Holding The Home Front

Author: Caroline Scott
Publisher: Pen & Sword Books
ISBN: 9781783831128
Size: 20.78 MB
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In recent years the Second World War's Land Girl has caught the public imagination. We've seen her in films and television series and novels. We might be misremembering her, we might have distorted her image into one that suits a twenty-first century audience, but we haven't forgotten. Other things have been forgotten, though. One could be forgiven for supposing that the story of the Women's Land Army starts in 1939. But it's a much older and more complicated history... British agricultural policy during the First World War was held up as a success story; coming through a 'great national emergency', domestic food production was higher at the end of the war than at the start, the average calorific value of the British diet barely changed and bread never had to be rationed here. As the press reported starvation and food riots overseas, the 1918 harvest was held up as 'one of the great achievements of the War.' In 1917, at the darkest hour, when Britain's food security looked most precarious, it was said that, 'If it were not for the women agriculture would be absolutely at a standstill on many farms.' Is that true? Were women really keeping the wheels turning? Using previously unpublished accounts and photographs, this book is an attempt to understand how the return of women to the fields and farmyards impacted agriculture - and, in turn, an examination of how that experience affected them. This is the story of the First World War's forgotten land army.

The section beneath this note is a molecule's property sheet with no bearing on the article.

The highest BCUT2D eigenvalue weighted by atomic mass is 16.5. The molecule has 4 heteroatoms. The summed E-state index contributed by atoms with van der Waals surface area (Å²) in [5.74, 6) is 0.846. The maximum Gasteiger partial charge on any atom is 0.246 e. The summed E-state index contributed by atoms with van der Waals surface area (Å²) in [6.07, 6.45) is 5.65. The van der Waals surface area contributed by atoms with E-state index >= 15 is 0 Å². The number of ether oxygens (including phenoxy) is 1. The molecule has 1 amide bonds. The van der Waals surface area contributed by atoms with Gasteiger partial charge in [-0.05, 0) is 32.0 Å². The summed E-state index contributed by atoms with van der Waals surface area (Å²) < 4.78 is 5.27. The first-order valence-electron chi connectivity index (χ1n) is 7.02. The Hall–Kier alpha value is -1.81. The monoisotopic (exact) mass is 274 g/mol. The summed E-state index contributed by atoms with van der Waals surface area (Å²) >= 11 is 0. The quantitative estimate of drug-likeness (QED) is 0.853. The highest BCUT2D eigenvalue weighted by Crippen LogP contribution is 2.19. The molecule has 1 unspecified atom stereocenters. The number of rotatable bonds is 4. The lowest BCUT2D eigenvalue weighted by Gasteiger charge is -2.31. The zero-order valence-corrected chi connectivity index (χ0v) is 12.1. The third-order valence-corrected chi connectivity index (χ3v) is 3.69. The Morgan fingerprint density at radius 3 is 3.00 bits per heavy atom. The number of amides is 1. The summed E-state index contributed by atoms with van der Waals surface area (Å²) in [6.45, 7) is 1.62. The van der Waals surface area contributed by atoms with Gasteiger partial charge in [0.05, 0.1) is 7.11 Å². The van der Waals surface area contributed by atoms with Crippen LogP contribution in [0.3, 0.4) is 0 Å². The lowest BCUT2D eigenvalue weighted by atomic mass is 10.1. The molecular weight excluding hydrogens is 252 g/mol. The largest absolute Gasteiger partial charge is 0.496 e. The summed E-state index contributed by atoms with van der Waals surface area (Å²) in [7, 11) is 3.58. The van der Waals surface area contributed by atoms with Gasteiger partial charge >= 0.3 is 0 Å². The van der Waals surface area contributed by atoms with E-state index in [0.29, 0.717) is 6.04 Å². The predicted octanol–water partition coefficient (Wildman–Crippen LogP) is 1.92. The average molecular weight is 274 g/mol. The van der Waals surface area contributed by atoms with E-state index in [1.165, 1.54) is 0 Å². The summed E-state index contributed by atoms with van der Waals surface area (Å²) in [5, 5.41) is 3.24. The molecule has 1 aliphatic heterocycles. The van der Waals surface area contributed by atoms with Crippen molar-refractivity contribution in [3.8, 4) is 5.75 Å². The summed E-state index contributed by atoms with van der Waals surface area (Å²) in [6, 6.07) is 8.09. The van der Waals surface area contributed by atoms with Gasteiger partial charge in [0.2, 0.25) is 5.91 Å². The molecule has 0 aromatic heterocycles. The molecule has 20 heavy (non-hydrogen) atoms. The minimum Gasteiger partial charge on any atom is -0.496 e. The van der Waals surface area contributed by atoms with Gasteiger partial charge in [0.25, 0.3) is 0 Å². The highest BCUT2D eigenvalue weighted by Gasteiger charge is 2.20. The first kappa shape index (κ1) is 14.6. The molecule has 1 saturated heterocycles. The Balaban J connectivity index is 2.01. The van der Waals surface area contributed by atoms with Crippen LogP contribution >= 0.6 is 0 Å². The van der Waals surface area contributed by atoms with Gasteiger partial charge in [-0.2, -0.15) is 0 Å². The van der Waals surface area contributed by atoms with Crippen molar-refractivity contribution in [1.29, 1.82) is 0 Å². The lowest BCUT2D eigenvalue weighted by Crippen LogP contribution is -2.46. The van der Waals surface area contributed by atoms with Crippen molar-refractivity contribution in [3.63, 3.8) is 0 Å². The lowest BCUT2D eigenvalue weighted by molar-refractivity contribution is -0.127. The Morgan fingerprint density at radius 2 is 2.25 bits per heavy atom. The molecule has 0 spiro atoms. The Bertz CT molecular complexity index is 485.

Mobilizing Woman Power

Author: Harriot Stanton Blatch
Publisher:
ISBN:
Size: 64.92 MB